Rich’s most important question of the audience was, “How serious are you about your relationship with the Lord?” He encouraged them to diligently think over it in the coming days. He shared his own testimony as God led him from the Roman Catholic church in New York, to false starts in Hollywood, to college in Arkansas, and here to San Antonio where he and his brother were encouraged to make Christian films.

One of their first came out in 1987 called The Pretender. At its premier, one little girl walked down the aisle and said she was a pretender and wanted to know Jesus. The Christiano brothers’ Hollywood dream died in that moment, and they knew they were to make films to bring people to Christ. “God said to make Faithful films with good messages,” Rich remembered.

He said that every christian’s mission starts with the church by preaching to the choir. After all, not every person in the choir is saved. “I have led no one to the Lord,” Rich stated. “Only God’s spirit can do that. Our job is to water and plant.” Of the 78% of Americans that claim to be Christians, 40% say that Jesus isn’t God.

After showing a clip from his movie Time Changer, he reiterated one of the lines: “Satan is not against good morals, he’s against Jesus Christ.” Christian filmmakers not only should include good morals in their movies, they must attribute them to their author, Jesus Christ. Rich said, “I don’t like the term faith-based, faith-based on what? We don’t make faith-based films, we make Christian films.” Jesus has to be first in our lives, and that means first in our movies.

Rich drew comparisons from Genesis 13 when Abraham and Lot went separate ways. Lot chose to go the way of the world. He suffered major consequences, while God blessed Abraham. We live in a modern Sodom and Gomorrah. Forget Hollywood and keep your eyes focused on the “prize of the upward call of God in Christ Jesus.” Philippians 3:14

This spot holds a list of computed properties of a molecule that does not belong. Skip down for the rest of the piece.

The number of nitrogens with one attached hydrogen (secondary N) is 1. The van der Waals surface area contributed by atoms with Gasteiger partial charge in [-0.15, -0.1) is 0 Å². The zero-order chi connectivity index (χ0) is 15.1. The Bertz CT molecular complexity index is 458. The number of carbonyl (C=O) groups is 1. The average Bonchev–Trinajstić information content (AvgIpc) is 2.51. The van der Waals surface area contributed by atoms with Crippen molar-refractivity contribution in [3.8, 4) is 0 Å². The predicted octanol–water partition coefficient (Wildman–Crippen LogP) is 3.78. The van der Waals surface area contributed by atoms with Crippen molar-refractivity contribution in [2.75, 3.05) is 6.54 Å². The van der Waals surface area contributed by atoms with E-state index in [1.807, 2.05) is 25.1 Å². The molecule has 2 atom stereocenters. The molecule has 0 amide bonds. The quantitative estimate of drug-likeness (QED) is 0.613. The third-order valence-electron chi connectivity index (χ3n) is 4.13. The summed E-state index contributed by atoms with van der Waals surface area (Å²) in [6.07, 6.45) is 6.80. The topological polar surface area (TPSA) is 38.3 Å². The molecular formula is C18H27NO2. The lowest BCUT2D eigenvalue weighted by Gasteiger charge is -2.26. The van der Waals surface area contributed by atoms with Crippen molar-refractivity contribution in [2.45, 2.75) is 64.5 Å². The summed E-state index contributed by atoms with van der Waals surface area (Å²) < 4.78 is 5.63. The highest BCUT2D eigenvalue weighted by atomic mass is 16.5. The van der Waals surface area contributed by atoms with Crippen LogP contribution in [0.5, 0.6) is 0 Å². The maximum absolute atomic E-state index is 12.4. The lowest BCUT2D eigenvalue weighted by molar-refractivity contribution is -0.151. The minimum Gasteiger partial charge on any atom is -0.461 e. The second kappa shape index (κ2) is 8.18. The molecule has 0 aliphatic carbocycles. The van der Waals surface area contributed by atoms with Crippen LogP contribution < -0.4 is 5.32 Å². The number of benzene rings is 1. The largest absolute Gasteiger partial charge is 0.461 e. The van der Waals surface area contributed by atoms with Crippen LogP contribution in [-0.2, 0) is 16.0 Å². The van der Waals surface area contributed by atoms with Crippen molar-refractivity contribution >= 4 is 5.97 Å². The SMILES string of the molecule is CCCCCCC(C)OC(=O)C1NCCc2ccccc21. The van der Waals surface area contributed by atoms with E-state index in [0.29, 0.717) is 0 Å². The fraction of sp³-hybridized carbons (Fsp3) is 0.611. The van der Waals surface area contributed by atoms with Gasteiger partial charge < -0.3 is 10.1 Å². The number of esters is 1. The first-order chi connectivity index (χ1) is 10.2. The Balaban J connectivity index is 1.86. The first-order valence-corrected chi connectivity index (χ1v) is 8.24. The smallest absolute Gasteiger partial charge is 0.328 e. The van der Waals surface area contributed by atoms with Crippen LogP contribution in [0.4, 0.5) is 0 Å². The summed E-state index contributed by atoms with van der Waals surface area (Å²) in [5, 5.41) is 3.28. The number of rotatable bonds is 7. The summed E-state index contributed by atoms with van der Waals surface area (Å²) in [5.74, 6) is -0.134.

Rich asked a thought provoking question of the filmmakers in the audience, “What thought excites you more: someone to look at you and say “great film” or say “great truth in that film?” We serve an audience of One.

The Core Values of CWVFF

Written by CWVFF Admin. Posted in News

God’s plans are always the best

The much anticipated session with Stephen Kendrick finally arrived at the Christian Worldview Filmmakers Guild on Tuesday evening! The room was filled with excitement as Stephen took the stage. Walking through the CWVFF Core Values, he shared anecdotes from the Kendrick productions War Room, Fireproof, Facing the Giants, and Flywheel. He started by pointing out that the film industry is the world’s most extensive and influential theological training system—regardless of whether the film is secular or spiritual.

1. Jesus Christ is preeminent Stephen used Scripture to show the preeminence of Christ, Colossians 1 makes it particularly clear. If Jesus isn’t a part of our filmmaking, it won’t be able to change lives. He shared an anecdote from his time in Zimbabwe. The locals were pirating American movies for a fraction of the price. He noticed that Christian films, including his own, were among those being stolen. Stephen found it ironic that even though they were doing something illegal, the enemy is simply spreading the gospel through the movies.